Klein's latter point is in response to the claim that "Boycotts sever communication; we need more dialogue, not less." She responds "with a personal story," which is another way of saying "my response is pathetic but maybe if I flail my arms you won't notice." She talks about how when she published her book in Israel, she selected an anti-occupation press and directed that all the profits go to them. First, I'm not sure how donating your proceeds to an Israeli company rather than keeping them (i.e., putting more money into the Israeli economy) adheres either to the letter or spirit of a boycott. Second, it is at best ambivalently cross-applicable to other economic interactions -- she uses this "personal story" because she knows there is no way to replicate it across a broader spectrum. Third, given that the her BDS campaign apparently also targets Israeli academics and artists, it is difficult to take seriously the claim that it boycotts the economy but not the people. And in general, I think that if someone said "You are so vile that I refuse to buy any of your products. Dialogue about it?", the most likely response is a hearty "Fuck off!" Here, incidentally, I want to raise the question about whether a BDS campaign that is targeted as broadly as Klein seems to want might violate the Civil Rights Act of 1964 (forbidding "discrimination on the ground of ... national origin"). I know, for example, that the British proponents of an academic boycott of Israel were informed that such an act could violate parallel provisions of British law.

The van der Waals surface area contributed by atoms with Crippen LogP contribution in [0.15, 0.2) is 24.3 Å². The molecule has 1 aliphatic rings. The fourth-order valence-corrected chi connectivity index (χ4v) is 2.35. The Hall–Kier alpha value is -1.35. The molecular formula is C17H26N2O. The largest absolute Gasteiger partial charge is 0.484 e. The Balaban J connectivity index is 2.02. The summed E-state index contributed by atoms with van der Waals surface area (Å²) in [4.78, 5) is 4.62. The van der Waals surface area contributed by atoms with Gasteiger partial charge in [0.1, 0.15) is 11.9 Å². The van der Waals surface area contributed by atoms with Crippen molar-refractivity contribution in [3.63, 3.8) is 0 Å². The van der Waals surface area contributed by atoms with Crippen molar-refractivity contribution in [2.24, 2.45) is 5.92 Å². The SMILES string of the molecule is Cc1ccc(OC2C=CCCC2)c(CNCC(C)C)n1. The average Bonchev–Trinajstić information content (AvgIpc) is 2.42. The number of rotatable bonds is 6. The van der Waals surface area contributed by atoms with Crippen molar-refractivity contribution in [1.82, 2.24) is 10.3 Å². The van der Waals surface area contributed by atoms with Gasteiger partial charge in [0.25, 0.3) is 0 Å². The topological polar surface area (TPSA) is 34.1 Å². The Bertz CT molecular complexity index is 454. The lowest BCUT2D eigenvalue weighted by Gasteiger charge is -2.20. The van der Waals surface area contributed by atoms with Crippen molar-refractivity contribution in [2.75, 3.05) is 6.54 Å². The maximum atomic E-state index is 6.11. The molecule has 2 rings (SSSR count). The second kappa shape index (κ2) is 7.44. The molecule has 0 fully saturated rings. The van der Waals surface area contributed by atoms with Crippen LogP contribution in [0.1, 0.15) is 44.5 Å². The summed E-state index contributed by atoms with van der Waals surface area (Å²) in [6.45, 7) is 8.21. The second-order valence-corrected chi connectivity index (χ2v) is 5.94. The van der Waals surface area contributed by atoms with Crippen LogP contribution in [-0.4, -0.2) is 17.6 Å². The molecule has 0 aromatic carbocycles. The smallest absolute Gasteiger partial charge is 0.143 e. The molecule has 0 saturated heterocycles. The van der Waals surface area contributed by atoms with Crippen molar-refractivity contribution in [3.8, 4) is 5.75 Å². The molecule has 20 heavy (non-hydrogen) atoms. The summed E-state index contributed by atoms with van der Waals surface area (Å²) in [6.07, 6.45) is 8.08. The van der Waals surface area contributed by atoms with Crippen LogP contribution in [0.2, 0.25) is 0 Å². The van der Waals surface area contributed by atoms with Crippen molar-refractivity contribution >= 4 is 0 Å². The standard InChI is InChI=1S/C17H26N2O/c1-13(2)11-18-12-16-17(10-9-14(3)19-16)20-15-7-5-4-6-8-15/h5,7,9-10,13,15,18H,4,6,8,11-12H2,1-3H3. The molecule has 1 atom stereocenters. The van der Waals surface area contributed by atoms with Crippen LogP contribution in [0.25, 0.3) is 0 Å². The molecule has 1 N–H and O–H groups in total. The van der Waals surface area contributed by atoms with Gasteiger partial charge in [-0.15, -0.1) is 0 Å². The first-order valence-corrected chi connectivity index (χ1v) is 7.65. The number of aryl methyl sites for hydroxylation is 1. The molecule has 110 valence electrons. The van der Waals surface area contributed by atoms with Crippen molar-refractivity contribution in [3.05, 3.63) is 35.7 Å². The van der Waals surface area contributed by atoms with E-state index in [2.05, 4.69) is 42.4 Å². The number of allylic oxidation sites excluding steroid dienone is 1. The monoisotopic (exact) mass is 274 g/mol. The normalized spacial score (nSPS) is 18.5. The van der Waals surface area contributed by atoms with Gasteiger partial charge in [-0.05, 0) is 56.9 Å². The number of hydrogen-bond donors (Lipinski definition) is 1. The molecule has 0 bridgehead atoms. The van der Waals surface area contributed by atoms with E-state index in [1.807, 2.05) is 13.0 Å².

In any event, Klein is essentially dismissive about the dialogic project, saying that "We are drowning in ways to rant at one another across national boundaries. No boycott can stop us." Well, as much as a I love a good rant, perhaps some of us don't consider "rant" and "dialogue" to be the same thing. By using the language of "rant", Klein indicates quite strongly that she doesn't think dialogue will go anywhere -- it will inevitably result in people simply screaming at each other. Buy into that model if you want, but be explicit about it. Elsewhere, she implies that the dialogic problems aren't real because a boycott will spark conversation amongst the boycotters. I didn't realize they weren't on speaking terms with each other to begin with; but regardless, sparking conversation between folks who already agree isn't really the point of using discourse to solve problems.